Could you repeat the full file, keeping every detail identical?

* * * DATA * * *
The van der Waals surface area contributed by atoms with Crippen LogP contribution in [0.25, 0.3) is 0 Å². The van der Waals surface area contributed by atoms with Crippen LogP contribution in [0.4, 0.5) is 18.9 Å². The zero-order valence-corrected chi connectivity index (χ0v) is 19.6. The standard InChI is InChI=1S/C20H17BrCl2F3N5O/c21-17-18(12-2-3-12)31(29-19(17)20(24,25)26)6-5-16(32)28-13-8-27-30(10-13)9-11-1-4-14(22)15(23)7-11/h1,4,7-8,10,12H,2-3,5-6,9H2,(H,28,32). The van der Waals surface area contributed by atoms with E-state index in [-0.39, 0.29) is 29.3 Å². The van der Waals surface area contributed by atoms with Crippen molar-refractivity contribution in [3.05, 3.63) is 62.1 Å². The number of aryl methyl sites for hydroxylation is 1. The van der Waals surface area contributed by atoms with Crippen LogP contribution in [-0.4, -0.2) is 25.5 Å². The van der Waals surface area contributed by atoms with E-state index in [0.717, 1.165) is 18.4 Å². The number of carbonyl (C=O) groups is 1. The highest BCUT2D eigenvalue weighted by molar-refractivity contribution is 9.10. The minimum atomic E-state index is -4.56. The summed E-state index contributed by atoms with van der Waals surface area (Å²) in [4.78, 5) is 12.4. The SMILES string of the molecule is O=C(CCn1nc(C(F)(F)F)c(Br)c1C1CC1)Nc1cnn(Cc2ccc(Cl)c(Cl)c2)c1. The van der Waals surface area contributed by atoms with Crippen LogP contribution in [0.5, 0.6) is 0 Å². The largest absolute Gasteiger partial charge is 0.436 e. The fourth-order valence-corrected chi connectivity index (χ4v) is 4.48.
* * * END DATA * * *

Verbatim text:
The van der Waals surface area contributed by atoms with Crippen LogP contribution in [0.25, 0.3) is 0 Å². The van der Waals surface area contributed by atoms with Crippen LogP contribution in [0.4, 0.5) is 18.9 Å². The zero-order valence-corrected chi connectivity index (χ0v) is 19.6. The standard InChI is InChI=1S/C20H17BrCl2F3N5O/c21-17-18(12-2-3-12)31(29-19(17)20(24,25)26)6-5-16(32)28-13-8-27-30(10-13)9-11-1-4-14(22)15(23)7-11/h1,4,7-8,10,12H,2-3,5-6,9H2,(H,28,32). The van der Waals surface area contributed by atoms with E-state index in [-0.39, 0.29) is 29.3 Å². The van der Waals surface area contributed by atoms with Crippen molar-refractivity contribution in [3.05, 3.63) is 62.1 Å². The number of aryl methyl sites for hydroxylation is 1. The van der Waals surface area contributed by atoms with Crippen LogP contribution in [-0.4, -0.2) is 25.5 Å². The van der Waals surface area contributed by atoms with E-state index in [0.717, 1.165) is 18.4 Å². The number of carbonyl (C=O) groups is 1. The highest BCUT2D eigenvalue weighted by molar-refractivity contribution is 9.10. The minimum atomic E-state index is -4.56. The summed E-state index contributed by atoms with van der Waals surface area (Å²) in [4.78, 5) is 12.4. The SMILES string of the molecule is O=C(CCn1nc(C(F)(F)F)c(Br)c1C1CC1)Nc1cnn(Cc2ccc(Cl)c(Cl)c2)c1. The van der Waals surface area contributed by atoms with Crippen LogP contribution in [0.5, 0.6) is 0 Å². The largest absolute Gasteiger partial charge is 0.436 e. The fourth-order valence-corrected chi connectivity index (χ4v) is 4.48.